RBS to Significantly Shrink Investment Banking Arm

Decision comes after firm announces loss of £3.45 billion last year

RBS will significantly reduce the size of its investment banking arm.

The Royal Bank of Scotland (RBS) has announced it will exit its markets businesses in Central and Eastern Europe, the Middle East and Africa and "substantially" reduce its presence in Asia-Pacific and the US.

The decision comes after the firm announced a loss of £3.47 billion ($5.38 billion) last year. While still a shortfall, it is an improvement compared to RBS' £8.995 billion ($13.94 billion) deficit in 2013.

"This is a plan for a smaller, more focused, but ultimately more valuable bank with the vast majority of its assets in the UK, and for RBS markets the end of the standalone global investment bank model," said RBS in a statement.

The bank said it plans on continuing to maintain trading and distribution hubs in Singapore and the US. The firm will focus on product offerings in sterling, US dollar and euro that include debt financing, with debt capital markets, structured finance and loans; risk management in currency, rates and inflation; and transaction services, with UK-focused cash, payments and trade.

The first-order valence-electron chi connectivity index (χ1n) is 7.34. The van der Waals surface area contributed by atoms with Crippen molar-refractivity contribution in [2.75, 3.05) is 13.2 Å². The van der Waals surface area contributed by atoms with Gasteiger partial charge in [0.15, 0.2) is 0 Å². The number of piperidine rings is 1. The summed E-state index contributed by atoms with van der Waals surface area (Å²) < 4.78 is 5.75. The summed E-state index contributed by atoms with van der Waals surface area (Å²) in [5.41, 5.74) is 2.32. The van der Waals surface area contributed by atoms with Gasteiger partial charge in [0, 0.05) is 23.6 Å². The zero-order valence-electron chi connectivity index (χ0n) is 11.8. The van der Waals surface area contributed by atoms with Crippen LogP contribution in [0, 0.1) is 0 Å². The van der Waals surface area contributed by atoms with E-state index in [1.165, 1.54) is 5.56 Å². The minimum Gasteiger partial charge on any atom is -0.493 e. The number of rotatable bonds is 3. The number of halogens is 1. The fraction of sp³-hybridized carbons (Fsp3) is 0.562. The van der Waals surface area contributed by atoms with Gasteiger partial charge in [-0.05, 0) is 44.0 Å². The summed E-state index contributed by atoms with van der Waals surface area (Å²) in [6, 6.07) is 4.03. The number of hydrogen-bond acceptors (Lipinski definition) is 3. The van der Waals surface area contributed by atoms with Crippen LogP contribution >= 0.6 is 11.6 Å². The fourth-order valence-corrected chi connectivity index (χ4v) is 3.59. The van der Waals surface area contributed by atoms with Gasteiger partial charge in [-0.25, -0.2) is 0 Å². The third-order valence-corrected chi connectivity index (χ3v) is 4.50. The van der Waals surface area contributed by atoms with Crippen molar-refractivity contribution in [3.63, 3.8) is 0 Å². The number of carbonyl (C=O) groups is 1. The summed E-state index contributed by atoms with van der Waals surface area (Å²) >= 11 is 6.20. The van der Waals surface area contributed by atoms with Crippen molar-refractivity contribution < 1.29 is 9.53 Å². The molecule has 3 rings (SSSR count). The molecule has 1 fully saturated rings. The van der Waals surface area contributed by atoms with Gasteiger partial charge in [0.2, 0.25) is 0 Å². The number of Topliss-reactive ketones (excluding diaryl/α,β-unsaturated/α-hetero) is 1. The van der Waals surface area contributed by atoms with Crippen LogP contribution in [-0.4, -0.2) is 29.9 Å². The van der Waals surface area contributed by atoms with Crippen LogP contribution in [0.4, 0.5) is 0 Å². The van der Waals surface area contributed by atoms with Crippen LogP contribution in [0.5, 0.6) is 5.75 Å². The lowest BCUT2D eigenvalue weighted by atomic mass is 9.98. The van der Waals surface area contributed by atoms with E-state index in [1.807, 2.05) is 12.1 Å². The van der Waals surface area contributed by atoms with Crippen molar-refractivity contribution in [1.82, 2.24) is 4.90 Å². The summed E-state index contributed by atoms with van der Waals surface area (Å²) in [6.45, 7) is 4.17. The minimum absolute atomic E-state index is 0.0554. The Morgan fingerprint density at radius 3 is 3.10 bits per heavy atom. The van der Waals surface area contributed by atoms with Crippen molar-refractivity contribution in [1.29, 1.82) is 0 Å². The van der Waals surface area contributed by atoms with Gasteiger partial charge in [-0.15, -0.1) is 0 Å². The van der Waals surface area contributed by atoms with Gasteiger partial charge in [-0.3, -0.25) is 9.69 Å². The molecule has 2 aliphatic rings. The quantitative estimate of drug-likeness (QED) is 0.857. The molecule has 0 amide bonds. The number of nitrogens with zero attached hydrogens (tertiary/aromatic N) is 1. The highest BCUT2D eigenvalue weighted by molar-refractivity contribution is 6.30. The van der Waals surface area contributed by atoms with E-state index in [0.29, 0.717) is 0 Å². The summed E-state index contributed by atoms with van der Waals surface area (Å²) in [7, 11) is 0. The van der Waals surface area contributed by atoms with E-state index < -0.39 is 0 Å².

"These changes will create a more focused corporate and institutional bank built on existing product and service strengths," the statement said.

Changing of the Board
The news comes the same day as the naming of the successor of the firm's current director and chairman, Philip Hampton, who will step down later this year. Sir Howard Davies will take over for Hampton effective Sept. 1. Prior to that, Davies will join the board at the end of June.

Currently, Davies is the chairman of Phoenix Group, a point of sale (POS) distributer, a non-executive director of Prudential and a non-executive director of Morgan Stanley. He formerly headed up the UK's Financial Conduct Authority's predecessor, the FSA, and was also director of the London School of Economics.

"I am delighted to be joining the Board and look forward to leading the bank through the next phase of its journey," said Davies in a statement. "[RBS CEO] Ross McEwan has set out a very clear strategy to create the number one bank in the UK for trust, customer service and advocacy. I look forward to working closely with him in order to achieve that ambition."


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